Monday, December 28, 2015

What's the measure of success for your project?

When I first started in the software industry I believed that the measure of success for any project was whether or not it shipped anywhere. One of the biggest surprises to me transitioning into the industry was how much software never actually ships. It baffled my mind (and still does) that people could work for weeks, months, or even years on software that would never ship.

What I've learned though in my career is that shipped software is not the right measure of success. USED software is the correct measure of success. No, not re-sold software. I mean software that is being used in the real world by real people/processes to solve real world problems.

Simply shipping software is not enough. Why? Because shipping software that is not used is the same as not shipping the software in the first place. Anecdotally, the top three reasons for software not shipping in my experience have been:

1. The team never reaching feature complete.
2. The project running out of money.
3. The requirements changing so fundamentally that it made sense to just build something else.

#1 and #2 are closely correlated in that #1 eventually leads to #2. All 3 of those situations are symptoms of having a broken process. So how do you fix your process?

Get a product owner

All good (i.e. used) software has a product owner. Someone who is responsible for making sure that the software being built is solving an actual problem and has people who need the problem solved. A good product owner doesn't search for a customer for the software. Instead a good product owner builds software that has people who already need it and figures out how to get it in front of them.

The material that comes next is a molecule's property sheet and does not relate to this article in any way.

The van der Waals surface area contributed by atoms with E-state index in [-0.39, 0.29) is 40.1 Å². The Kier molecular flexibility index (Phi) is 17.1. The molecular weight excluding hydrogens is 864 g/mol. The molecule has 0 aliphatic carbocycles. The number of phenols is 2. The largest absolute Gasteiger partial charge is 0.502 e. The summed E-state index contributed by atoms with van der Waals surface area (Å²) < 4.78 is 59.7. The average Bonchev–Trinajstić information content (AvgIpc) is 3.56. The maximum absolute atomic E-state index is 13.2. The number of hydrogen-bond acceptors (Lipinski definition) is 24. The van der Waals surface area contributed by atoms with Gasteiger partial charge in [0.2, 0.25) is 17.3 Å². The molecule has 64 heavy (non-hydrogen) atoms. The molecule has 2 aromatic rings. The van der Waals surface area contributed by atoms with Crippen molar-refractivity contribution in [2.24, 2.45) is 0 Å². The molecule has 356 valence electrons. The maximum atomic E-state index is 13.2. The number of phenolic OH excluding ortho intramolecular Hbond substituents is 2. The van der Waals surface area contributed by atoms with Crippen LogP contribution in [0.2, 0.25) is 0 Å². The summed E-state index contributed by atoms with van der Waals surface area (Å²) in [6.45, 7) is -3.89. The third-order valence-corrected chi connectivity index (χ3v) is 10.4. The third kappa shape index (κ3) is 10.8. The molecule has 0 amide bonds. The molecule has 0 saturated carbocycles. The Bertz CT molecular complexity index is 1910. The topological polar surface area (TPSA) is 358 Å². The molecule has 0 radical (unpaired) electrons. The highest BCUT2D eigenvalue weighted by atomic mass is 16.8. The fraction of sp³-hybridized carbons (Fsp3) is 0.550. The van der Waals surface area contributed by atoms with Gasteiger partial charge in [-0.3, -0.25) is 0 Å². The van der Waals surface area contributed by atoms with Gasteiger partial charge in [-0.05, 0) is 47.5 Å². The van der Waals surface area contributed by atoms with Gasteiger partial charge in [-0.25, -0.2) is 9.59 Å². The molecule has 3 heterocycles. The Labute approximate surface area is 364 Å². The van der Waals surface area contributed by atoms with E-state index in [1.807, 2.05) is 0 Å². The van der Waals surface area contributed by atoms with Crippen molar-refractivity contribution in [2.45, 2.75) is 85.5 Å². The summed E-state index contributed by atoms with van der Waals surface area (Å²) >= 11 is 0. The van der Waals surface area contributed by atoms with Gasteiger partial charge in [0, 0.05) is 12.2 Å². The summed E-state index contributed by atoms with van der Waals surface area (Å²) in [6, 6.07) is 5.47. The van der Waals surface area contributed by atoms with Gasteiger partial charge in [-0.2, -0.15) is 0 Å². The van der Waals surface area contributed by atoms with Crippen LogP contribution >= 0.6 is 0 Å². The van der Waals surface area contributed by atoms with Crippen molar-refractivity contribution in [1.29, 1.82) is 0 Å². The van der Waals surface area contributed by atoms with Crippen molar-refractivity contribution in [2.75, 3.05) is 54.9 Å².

Focus on building individual features rather than a breadth of features 

All too often in the software industry features get built because of some gut feeling of some higher up in the organization. Don't build software this way, it's the easiest way not to have real users. Instead focus on a small feature set (one feature if at all possible) and build it, ship it, and iterate on it.  

Once you've got people using a feature you'll know the correct next feature to build because your customers will ask you for it. The key is, your existing customers. The ones that rely on your software to accomplish some task, will ask you to build something that they need/want. 

Release early, and often

I've talked about this many times but it bears repeating. The only way to build the correct thing is to get feedback on what's being built as soon as possible. The only way to do that is get something in your customers hands as soon as possible, gather feedback, and pivot in response to customers needs. The only real way to do that is to release early and often.

No comments:

Post a Comment